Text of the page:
The patriarch was an impressive character with a benign expression and moral authority among millions of Russian believers but his personality was always locked in by the deeply hierarchical nature of his role.

Alexy II took stances on foreign policy issues that often matched the Kremlin line, criticising Nato strikes against Yugoslavia, the US-led war in Iraq and defending the rights of ethnic-Russians in the former Soviet Union.

But his role in the international arena was marked above all by wariness of Catholics, whom he accused of "proselytism," and he refused repeatedly to meet Roman Catholic pope John Paul II and his successor Benedict XVI.

The main reason for the row was a property dispute between the Catholic and Orthodox churches in Ukraine, where the Greek Catholic church, which was banned by Stalin and dispossessed, took back hundreds of parishes from the Orthodox church at the beginning of the 1990s.

The creation of four Catholic dioceses in Russia also created suspicion among Orthodox leaders. Several rounds of negotiations between Catholic and Orthodox officials failed to smooth differences.

He was also, however, a unifying Orthodox figure who helped engineer a union with a branch of the Russian Orthodox church that separated from Moscow-based church authorities after the 1917 Soviet revolution.

Ridiger was born on February 23, 1929 in then independent Estonia, the son of an Orthodox priest. He worked in two cathedrals after Estonia became part of the Soviet Union and entered a religious seminary under Stalin.

He married but then divorced in order to become a monk in 1961 during the anti-religion campaigns launched by Soviet leader Nikita Khrushchev. He was soon promoted to become an Orthodox bishop.

Ridiger had a successful career under Leonid Brezhnev at a time when the Orthodox church was effectively controlled by the KGB and dissident priests were thrown into jail.

The future patriarch conformed and rose rapidly through church ranks, becoming number two in the influential external affairs section of the patriarchate.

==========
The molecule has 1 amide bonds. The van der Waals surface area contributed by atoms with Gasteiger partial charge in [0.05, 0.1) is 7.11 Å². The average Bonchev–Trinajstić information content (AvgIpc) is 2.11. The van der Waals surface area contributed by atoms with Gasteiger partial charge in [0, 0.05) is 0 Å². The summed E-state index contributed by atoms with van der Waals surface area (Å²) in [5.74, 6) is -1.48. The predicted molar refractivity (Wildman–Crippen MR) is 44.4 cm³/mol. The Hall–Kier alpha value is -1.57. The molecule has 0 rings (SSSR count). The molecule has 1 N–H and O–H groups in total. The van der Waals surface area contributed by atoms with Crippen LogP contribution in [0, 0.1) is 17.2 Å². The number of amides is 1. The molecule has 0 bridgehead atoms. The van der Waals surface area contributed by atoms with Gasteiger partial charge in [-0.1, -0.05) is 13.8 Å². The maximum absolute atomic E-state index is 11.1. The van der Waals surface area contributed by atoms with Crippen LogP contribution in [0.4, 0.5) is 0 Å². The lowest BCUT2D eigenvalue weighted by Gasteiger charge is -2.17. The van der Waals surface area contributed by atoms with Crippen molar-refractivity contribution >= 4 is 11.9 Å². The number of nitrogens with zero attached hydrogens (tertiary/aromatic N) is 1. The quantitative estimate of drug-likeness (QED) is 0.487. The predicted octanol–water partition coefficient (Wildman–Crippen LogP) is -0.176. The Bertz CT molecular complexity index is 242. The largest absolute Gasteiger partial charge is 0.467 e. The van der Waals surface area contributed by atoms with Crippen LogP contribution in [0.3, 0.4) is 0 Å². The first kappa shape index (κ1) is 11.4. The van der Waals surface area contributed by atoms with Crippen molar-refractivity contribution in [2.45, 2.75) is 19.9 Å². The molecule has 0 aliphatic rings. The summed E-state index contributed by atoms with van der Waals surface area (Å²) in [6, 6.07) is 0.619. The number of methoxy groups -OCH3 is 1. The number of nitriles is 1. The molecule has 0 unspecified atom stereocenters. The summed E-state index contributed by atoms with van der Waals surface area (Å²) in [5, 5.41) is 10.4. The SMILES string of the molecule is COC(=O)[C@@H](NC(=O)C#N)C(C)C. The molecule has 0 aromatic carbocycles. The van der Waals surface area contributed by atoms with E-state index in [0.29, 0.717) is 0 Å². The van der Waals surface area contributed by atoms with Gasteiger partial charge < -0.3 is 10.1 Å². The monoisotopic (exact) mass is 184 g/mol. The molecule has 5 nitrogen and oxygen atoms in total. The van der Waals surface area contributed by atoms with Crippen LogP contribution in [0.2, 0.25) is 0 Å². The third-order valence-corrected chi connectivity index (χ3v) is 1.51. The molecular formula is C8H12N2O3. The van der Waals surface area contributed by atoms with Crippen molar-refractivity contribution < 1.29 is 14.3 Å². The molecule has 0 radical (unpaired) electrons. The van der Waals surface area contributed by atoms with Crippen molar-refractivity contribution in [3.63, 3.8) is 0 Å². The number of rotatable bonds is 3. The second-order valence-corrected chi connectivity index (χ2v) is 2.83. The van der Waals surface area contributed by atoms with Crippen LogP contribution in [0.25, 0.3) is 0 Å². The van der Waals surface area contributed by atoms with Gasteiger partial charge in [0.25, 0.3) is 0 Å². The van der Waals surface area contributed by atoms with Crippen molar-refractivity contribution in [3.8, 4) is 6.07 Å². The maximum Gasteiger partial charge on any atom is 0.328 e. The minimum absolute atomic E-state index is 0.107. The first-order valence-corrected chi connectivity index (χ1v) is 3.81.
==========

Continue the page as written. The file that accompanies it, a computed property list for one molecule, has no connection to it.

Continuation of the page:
Despite his ties with the Communist establishment, he made some efforts to curb Soviet repression, including keeping a famous convent in Estonia open despite the threat of closure.

He became patriarch in 1990, shortly before the fall of the Soviet Union.

At the time, Ridiger was seen as more in touch with the reforms to the Soviet system being undertaken by Mikhail Gorbachev than another candidate, metropolitan Filaret, considered even closer to the Communist regime.

The new patriarch remained prudent after the fall of the Communist system, ruling out investigations against church officials accused of links to the Soviet secret services.

In close collaboration with Yeltsin Putin, Alexy II used his close relations with the authorities to rebuild the influence of the Orthodox church.

Seminaries were restored, churches were rebuilt and church finances were greatly boosted by income from customs duties granted by the Russian government during the 1990s.

The lavish Christ the Saviour cathedral in central Moscow, which was destroyed under Stalin and replaced by an open-air swimming pool, was rebuilt in full splendour during Alexy II's patriarchate.

Religion gained influence in schools, prisons, hospitals and the armed services.

Within the church, Alexy II was never an innovative leader and opposed himself to liberal policies but he also rejected deeply anti-Semitic and nationalistic currents in religious thinking.

The patriarch died at a time when the Russian Orthodox church had not yet determined its preferred status, as an institution closely allied with political authorities or a church more in tune with the Russian people.

Friday, November 28, 2008

Dominican rite aims to shine from the ‘dark ages’

Dominican rite aims to shine from the ‘dark ages’
By Patricia Coll Freeman

.- Beginning December 6, ethereal chant, incense and perhaps even an ostrich-feathered liturgical fan will waft through Holy Family Cathedral in Anchorage, Alaska as the archdiocese prepares for the ancient Dominican rite Mass that will be celebrated in Latin every first Saturday of the month at noon.

The Catholic Anchor reports that the successful emergence of the Dominican rite locally is keeping the tradition alive, and perhaps fueling organic development of the liturgy into the future.